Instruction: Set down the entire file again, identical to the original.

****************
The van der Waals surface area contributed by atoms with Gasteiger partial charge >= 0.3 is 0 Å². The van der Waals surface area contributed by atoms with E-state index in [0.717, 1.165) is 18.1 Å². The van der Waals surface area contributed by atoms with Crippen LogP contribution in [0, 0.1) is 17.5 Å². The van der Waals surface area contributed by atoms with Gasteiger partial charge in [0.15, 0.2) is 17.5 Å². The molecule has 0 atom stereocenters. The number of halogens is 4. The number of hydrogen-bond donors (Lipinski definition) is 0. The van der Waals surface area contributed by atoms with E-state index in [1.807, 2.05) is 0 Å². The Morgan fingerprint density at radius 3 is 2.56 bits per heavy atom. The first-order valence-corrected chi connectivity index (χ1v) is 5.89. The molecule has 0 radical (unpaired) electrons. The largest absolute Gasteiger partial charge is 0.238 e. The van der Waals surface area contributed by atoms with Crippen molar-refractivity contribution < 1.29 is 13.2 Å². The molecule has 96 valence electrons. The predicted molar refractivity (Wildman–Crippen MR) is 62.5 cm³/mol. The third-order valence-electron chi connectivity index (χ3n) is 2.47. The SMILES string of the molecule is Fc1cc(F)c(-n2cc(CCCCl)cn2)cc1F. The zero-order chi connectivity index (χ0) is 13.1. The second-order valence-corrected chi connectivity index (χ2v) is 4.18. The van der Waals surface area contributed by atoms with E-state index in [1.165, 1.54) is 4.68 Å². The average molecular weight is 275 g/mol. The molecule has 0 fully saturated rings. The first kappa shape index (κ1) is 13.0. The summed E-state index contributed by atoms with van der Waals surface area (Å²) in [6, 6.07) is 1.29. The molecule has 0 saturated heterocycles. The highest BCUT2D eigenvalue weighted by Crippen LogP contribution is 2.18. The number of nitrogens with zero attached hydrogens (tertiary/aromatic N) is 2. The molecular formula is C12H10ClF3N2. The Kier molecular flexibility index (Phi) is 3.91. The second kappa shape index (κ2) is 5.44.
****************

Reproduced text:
The van der Waals surface area contributed by atoms with Gasteiger partial charge >= 0.3 is 0 Å². The van der Waals surface area contributed by atoms with E-state index in [0.717, 1.165) is 18.1 Å². The van der Waals surface area contributed by atoms with Crippen LogP contribution in [0, 0.1) is 17.5 Å². The van der Waals surface area contributed by atoms with Gasteiger partial charge in [0.15, 0.2) is 17.5 Å². The molecule has 0 atom stereocenters. The number of halogens is 4. The number of hydrogen-bond donors (Lipinski definition) is 0. The van der Waals surface area contributed by atoms with E-state index in [1.807, 2.05) is 0 Å². The Morgan fingerprint density at radius 3 is 2.56 bits per heavy atom. The first-order valence-corrected chi connectivity index (χ1v) is 5.89. The molecule has 0 radical (unpaired) electrons. The largest absolute Gasteiger partial charge is 0.238 e. The van der Waals surface area contributed by atoms with Crippen molar-refractivity contribution < 1.29 is 13.2 Å². The molecule has 96 valence electrons. The predicted molar refractivity (Wildman–Crippen MR) is 62.5 cm³/mol. The third-order valence-electron chi connectivity index (χ3n) is 2.47. The SMILES string of the molecule is Fc1cc(F)c(-n2cc(CCCCl)cn2)cc1F. The zero-order chi connectivity index (χ0) is 13.1. The second-order valence-corrected chi connectivity index (χ2v) is 4.18. The van der Waals surface area contributed by atoms with E-state index in [1.165, 1.54) is 4.68 Å². The average molecular weight is 275 g/mol. The molecule has 0 fully saturated rings. The first kappa shape index (κ1) is 13.0. The summed E-state index contributed by atoms with van der Waals surface area (Å²) in [6, 6.07) is 1.29. The molecule has 0 saturated heterocycles. The highest BCUT2D eigenvalue weighted by Crippen LogP contribution is 2.18. The number of nitrogens with zero attached hydrogens (tertiary/aromatic N) is 2. The molecular formula is C12H10ClF3N2. The Kier molecular flexibility index (Phi) is 3.91. The second kappa shape index (κ2) is 5.44.